[p.389]: of a single piece of money procured as much merit as that of one thousand pieces elsewhere. Before the principal room of the temple there was a large tree with wide-spreading branches, which was said to be the abode of a man-eating demon. The tree was surrounded with human bones, the remains of pilgrims who had sacrificed their lives before the temple, a practice which had been observed from time immemorial.
I think there can be little doubt that the famous tree here described by the pilgrim is the well-known Akshay Bat, or " undecaying Banian tree," which is still an object of worship at Allahabad. This tree is now situated underground, at one side of a pillared court, which would appear to have been open formerly, and which is, I believe, the remains of the temple described by Hwen Thsang. The temple is situated inside the fort of Allahabad, to the east of the Ellenborough Barracks, and due north from the Stone Pillar of Asoka and Samudra Gupta. Here, then, must have been the site of the city in the seventh century, and this agrees with the sunken position of the tree, for originally both tree and temple must have been on the natural ground level ; but from the constant accumulation of rubbish, they have been gradually earthed up, until the whole of the lower portion of the temple has disappeared underground. The upper portion has long ago been removed, and the only access to the Akshay Bat now available is by a flight of steps which leads down to a square pillared courtyard. This court has apparently once been open to the sky ; but it is now completely closed overhead, to secure darkness and mystery for the holy fig-tree.
[p.390]:The Ahshay-bat is next mentioned by Rashid-ud-din in the Jamiu-t-tawarikh, where he states that the "tree of Prag" is situated at the confluence of Jumna and Ganges. As most of his information was derived from Abu Rihan, the date of this notice may with great probability be referred to the time of Mahmud of Ghazni. In the seventh century a great sandy plain, 2 miles in circuit, lay between the city and the confluence of the rivers, and as the tree was in the midst of the city, it must have been at least one mile from the confluence. But nine centuries later, in the beginning of Akbar's reign, Abdul Kadir speaks of the " tree from which people cast themselves into the river." From this statement I infer that during the long period that intervened between the time of Hwen Thsang and that of Akbar, the two rivers had gradually carried away the whole of the great sandy plain, and had so far encroached upon the city, as to place the holy tree on the very brink of the water. Long before this time the old city had no doubt been deserted, for we know that the fort of Ilahabas was founded on its site in the twenty-first year of Akbar's reign, that is, in a.h. 982, or A.D. 1572. Indeed the way in which Abu Rihan speaks of the "tree" instead of the city of Prag, leads me to believe that the city itself had already been deserted before his time. As far as I am aware, it is not once mentioned in any Muhammadan history until it was refounded by Akbar.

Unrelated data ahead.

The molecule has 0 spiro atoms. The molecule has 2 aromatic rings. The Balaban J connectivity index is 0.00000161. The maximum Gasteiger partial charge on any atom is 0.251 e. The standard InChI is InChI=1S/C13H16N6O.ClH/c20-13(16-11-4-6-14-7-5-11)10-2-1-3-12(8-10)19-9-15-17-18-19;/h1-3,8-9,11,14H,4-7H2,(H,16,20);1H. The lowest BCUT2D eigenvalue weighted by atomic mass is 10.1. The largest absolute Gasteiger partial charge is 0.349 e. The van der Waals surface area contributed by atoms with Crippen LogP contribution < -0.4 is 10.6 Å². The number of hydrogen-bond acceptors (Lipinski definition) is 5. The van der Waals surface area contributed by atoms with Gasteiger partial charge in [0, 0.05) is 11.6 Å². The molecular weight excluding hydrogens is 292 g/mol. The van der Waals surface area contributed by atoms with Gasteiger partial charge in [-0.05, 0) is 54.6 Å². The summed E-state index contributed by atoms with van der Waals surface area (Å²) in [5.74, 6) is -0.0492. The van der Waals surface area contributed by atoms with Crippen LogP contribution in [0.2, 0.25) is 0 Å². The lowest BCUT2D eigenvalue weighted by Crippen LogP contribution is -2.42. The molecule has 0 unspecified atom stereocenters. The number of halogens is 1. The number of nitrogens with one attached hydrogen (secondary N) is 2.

According to the common tradition of the people,
[p.391]: the name of Prayag was derived from a Brahman who lived during the reign of Akbar. The story is, that when the emperor was building the fort, the walls on the river face repeatedly fell down, in spite of all the precautions taken by the architect. On consulting some wise men, Akbar was informed that the foundations could only be secured by being laid in human blood. A proclamation was then made, when a Brahman named Prayaga voluntarily offered his life, on the condition that the fort should bear his name. This idle story, which is diligently related to the pilgrims who now visit the Akshay Bat, may at least serve one useful purpose in warning us not to place too much faith in these local traditions. The name of Prayaga is recorded by Hwen Thsang in the seventh century, and is in all probability as old as the reign of Asoka, who set up the stone pillar about B.C. 236, while the fort was not built until the end of the sixteenth century. Hwen Thsang makes the district of Prayaga about 5000 li, or 833 miles, in circuit; but as it was closely surrounded on all sides by other districts, I am satisfied that we should read 500 li, or 83 miles, and limit the district to the small tract in the fork of the Doab, immediately above the junction of the Ganges and Jumna.
Allahabad pillar inscription of Samudragupta
Ashoka Pillar: The 10.6 metre high, polished sandstone shaft dates from 232 BC and was found lying on the ground in the fort in 1837 and set up at its present location. Inscribed on the column are Ashoka's edicts and a later inscription eulogising the victories of Samudragupta (335-375 AD). This is the first record of the events in this Gupta ruler's life.